Somewhere, Nietzsche has a quote (probably directed at Kant) dissing philosophers who, rather than introduce new ideas or vectors of exploration, simply schematize already existing terms. That is, they take a bunch of signifiers and try to ground them in reality or each other. Jesse James Garrett takes schematization to a new level in The Elements of User Experience: User-Centered Design for the Web, unfortunately. See, the problem with user experience is we haven't defined its constituent terms enough. I bet you didn't know that it's composed of six layers, each bifurcated into two semi-planes, subdivided by topics which sometimes overlap those semi-planes, did you? If you didn't and you think that that sounds like knowledge, then this book is for you. This is not a bad book and I needed to read it. It considers many aspects of designing an intuitive and user-friendly website which other, far longer, texts leave out. All that said, the basic premise that what these many undifferentiated fields (interface design, information architecture, user experience, web design, strategic planning, et al) truly need is a dictionary and a schema is laughable. Fractal overspecification.
The diagram that lies at the heart of the book, a layered view of user experience design, is solid. The book itself feels kind of padded, though, and I found myself skimming a lot. You might be better served by simply meditating on the diagram itself ( http://jjg.net/elements/pdf/elements.pdf ), and only referring to the book if you need more explication.
I read this book in preparation for a class at General Assembly on User Experience Design. Excellent resource on User Experience for both designers and everyone they meet in a product's life cycle. The methodologies herein are invaluable and worth revisiting at the start of each project, and at each phase of a project. You won't find specific examples, as the book is more about methodology than application. This is helpful if you're trying to wrap your mind around what UX is, and how to go about it. Find what works, and stick to it.
A basic of UX it didn't impress me as much as others. That websites have layers of meaning, interactivity and can trigger various emotions is something that perhaps more than 10 years after the book was written we now take for granted?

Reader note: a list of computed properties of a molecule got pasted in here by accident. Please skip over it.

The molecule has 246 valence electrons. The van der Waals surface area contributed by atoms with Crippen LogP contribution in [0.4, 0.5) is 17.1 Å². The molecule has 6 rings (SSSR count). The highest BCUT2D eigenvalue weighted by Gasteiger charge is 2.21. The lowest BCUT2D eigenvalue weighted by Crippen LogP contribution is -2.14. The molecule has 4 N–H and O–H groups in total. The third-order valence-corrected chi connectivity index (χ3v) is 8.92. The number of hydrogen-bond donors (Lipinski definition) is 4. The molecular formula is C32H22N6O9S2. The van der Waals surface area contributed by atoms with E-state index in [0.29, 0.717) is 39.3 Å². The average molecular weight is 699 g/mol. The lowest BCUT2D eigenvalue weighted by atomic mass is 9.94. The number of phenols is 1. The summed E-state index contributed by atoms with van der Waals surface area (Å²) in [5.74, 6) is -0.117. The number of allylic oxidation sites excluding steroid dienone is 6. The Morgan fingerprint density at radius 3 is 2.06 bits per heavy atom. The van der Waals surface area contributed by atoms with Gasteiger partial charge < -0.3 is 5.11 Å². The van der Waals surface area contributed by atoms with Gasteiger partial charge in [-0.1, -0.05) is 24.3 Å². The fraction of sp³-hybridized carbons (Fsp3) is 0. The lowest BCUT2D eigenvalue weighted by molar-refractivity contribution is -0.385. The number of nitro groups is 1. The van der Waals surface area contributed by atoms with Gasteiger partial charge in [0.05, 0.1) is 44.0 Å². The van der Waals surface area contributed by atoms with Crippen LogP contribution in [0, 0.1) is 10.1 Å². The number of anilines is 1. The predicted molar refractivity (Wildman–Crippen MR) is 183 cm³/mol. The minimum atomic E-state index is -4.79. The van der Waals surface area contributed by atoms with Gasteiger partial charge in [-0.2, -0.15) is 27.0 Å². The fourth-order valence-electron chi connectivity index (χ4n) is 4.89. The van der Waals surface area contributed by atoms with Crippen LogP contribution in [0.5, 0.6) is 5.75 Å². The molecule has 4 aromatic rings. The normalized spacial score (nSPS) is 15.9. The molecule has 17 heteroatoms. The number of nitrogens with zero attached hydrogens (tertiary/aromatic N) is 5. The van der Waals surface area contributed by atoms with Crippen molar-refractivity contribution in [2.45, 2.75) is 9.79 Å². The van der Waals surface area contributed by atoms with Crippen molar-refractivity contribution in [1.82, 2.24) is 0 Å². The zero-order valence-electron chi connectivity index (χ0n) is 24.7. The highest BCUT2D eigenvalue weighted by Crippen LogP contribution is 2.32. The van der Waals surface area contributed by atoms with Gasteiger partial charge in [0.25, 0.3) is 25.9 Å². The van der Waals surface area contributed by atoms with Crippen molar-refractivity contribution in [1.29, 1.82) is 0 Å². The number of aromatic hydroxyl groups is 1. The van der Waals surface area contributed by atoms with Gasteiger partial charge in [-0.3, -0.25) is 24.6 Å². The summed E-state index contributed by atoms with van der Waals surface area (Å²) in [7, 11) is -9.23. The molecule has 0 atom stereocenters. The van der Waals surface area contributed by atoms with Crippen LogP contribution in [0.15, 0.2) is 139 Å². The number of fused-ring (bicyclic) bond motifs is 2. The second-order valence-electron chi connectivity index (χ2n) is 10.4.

Read for my interactive design class (aka the bane of my existence), and this textbook was basically one big snooze-fest. The only chapter that was very applicable to my career was the one about sensory design.
(No, I'm not adding textbooks to my reading challenge because I'm desperate to reach my goal. Why do you ask? *COUGH*)
I just finished Andy Clarke's Transcending CSS and deciding to delve into The Elements of User Experience which I picked up because, skimming, I realized it was giving me names for what most of us are already doing.
So far, it's concise and Garrett does a nice job of making sure that a web developer doesn't leave a reading of the book with impression that user-centered design isn't connected to a much bigger discipline, human factors design. Garrett hasn't used that word -- or Computer Human Interaction -- but he's careful to situation user-centered, user experience design into a broader context, where engineers and other subject matter experts have been working on design for the way people use things like alarm clocks and gas grills.
One thing I found most intriguing from my initial skim at the bookstore, was that I (and a lot of us) have been doing "information architecture" and "information design" -- but we didn't necessarily call it that. We've been doing user interaction and user experience, too, we just haven't called it that. If you've been developing Web sites with the user experience in mind, if only because you are also a heavy user of the Intertoobz, then much of what is discussed in thiis book is intuitive -- what you already do.